CBRNE Particles – Firefighter Cancer Risks, Chemical Facility Anti-Terrorism

Topics in this issue include firefighter cancer risks, airport security, explosives risks in Syria, chemical facility anti-terrorism standards and more…

Many Projects in Pentagon’s Emerging Tech Program Still Stuck in Development

The Defense Department’s “Rapid Innovation Program” isn’t actually transitioning enough of that technology out of the research phase, a new Government Accountability Office report suggests. Nextgov >>

ECBC Researchers Make Strides in Developing CWA Resistant Coating

Commercial Polyurethane paint is used on all military assets such as tanks. While it works to keep warfighters’ materials safe, researchers at the U.S. Army Edgewood Chemical Biological Center (ECBC) are looking to enhance the performance of paint to protect against additional threats. Global Biodefense >>

Beyond the Iran Nuclear Deal

Iran is a Shiite nation; the Gulf states are majority Sunni, and the closer Iran and the big powers get to a deal the more anxious the Sunni leaders have become. In exchange for limitations on its nuclear program, Iran will be freed from economic sanctions, thus unleashing billions of dollars in frozen assets and new foreign investments. NY Times >>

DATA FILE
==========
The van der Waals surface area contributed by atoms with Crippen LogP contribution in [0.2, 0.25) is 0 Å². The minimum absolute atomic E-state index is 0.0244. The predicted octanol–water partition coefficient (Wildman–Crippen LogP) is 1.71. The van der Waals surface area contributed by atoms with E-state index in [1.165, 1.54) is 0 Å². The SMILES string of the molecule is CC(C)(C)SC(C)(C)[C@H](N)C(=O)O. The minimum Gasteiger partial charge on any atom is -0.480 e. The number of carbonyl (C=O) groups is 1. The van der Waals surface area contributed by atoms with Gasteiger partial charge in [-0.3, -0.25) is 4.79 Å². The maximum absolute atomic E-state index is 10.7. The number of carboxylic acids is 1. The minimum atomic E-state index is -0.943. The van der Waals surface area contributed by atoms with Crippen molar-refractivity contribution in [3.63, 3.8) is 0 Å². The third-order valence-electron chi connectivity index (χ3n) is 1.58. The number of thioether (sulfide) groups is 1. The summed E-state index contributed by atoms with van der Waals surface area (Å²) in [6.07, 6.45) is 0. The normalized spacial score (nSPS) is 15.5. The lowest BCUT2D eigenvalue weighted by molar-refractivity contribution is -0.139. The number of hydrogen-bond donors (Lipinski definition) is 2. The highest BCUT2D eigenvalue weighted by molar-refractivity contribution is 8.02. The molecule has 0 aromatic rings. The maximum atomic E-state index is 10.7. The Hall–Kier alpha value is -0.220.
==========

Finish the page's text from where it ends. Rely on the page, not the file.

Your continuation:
Bill Introduced For Tech-Transfer Maturation Program

U.S. Senators Martin Heinrich, D-N.M. and Michael Bennet, D-Colo. introduced legislation to launch a new National Laboratory Technology Maturation Program (NLTMP) at DOE to facilitate successful commercialization of laboratory-developed technologies and boost regional, technology-driven economic impacts. Los Alamos Daily Post >>

How Nuclear Realists Falsely Frame the Nuclear Weapons Debate

There has never been as much dissatisfaction with the international framework governing nuclear weapons (the Non-Proliferation Treaty) as there is today. The treaty is being reviewed and debated at the United Nations in New York this month, and for the first time in 35 years there are serious concerns that it might tear apart at the seams. Bulletin of the Atomic Scientists >>

After 36 Years, Nuclear Plant in Tennessee Nears Completion

Tom Wallace started working at the Watts Bar nuclear plant as a young man in 1979, hoping he could eventually become a reactor operator. Mr. Wallace, 55, is still awaiting the plant’s opening 36 years later, one of the longest building projects in the country’s history. NY Times >>

NIOSH Study Confirms Firefighters’ Higher Cancer Risk

A new NIOSH study evaluating firefighters in the statewide California Cancer Registry found they had increased risks for several major cancers, and that black and Hispanic firefighters had increased risks for more types of cancer than white firefighters. For the purposes of the study, only adult male subjects were included. The study identified 3,996 male firefighters with cancer. Occupational Health & Safety >>

Climatologist Alan Robock on the Effects of Geoengineering and Nuclear War